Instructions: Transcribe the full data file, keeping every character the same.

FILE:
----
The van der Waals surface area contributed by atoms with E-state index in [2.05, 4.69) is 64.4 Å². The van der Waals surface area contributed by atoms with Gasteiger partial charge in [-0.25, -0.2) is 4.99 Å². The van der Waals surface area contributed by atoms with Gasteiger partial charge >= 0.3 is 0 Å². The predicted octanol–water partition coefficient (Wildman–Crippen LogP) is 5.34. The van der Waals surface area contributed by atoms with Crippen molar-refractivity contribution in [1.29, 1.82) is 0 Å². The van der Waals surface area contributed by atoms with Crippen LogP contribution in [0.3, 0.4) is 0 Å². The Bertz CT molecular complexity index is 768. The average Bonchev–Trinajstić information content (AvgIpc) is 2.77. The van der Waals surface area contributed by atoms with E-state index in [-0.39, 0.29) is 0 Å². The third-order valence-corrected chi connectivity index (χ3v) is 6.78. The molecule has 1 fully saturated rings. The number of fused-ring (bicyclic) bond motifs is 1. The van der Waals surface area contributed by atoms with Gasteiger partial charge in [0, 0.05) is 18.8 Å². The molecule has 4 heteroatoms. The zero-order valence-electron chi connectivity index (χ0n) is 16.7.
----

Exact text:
The van der Waals surface area contributed by atoms with E-state index in [2.05, 4.69) is 64.4 Å². The van der Waals surface area contributed by atoms with Gasteiger partial charge in [-0.25, -0.2) is 4.99 Å². The van der Waals surface area contributed by atoms with Gasteiger partial charge >= 0.3 is 0 Å². The predicted octanol–water partition coefficient (Wildman–Crippen LogP) is 5.34. The van der Waals surface area contributed by atoms with Crippen molar-refractivity contribution in [1.29, 1.82) is 0 Å². The van der Waals surface area contributed by atoms with Crippen LogP contribution in [0.3, 0.4) is 0 Å². The Bertz CT molecular complexity index is 768. The average Bonchev–Trinajstić information content (AvgIpc) is 2.77. The van der Waals surface area contributed by atoms with E-state index in [-0.39, 0.29) is 0 Å². The third-order valence-corrected chi connectivity index (χ3v) is 6.78. The molecule has 1 fully saturated rings. The number of fused-ring (bicyclic) bond motifs is 1. The van der Waals surface area contributed by atoms with Gasteiger partial charge in [0, 0.05) is 18.8 Å². The molecule has 4 heteroatoms. The zero-order valence-electron chi connectivity index (χ0n) is 16.7.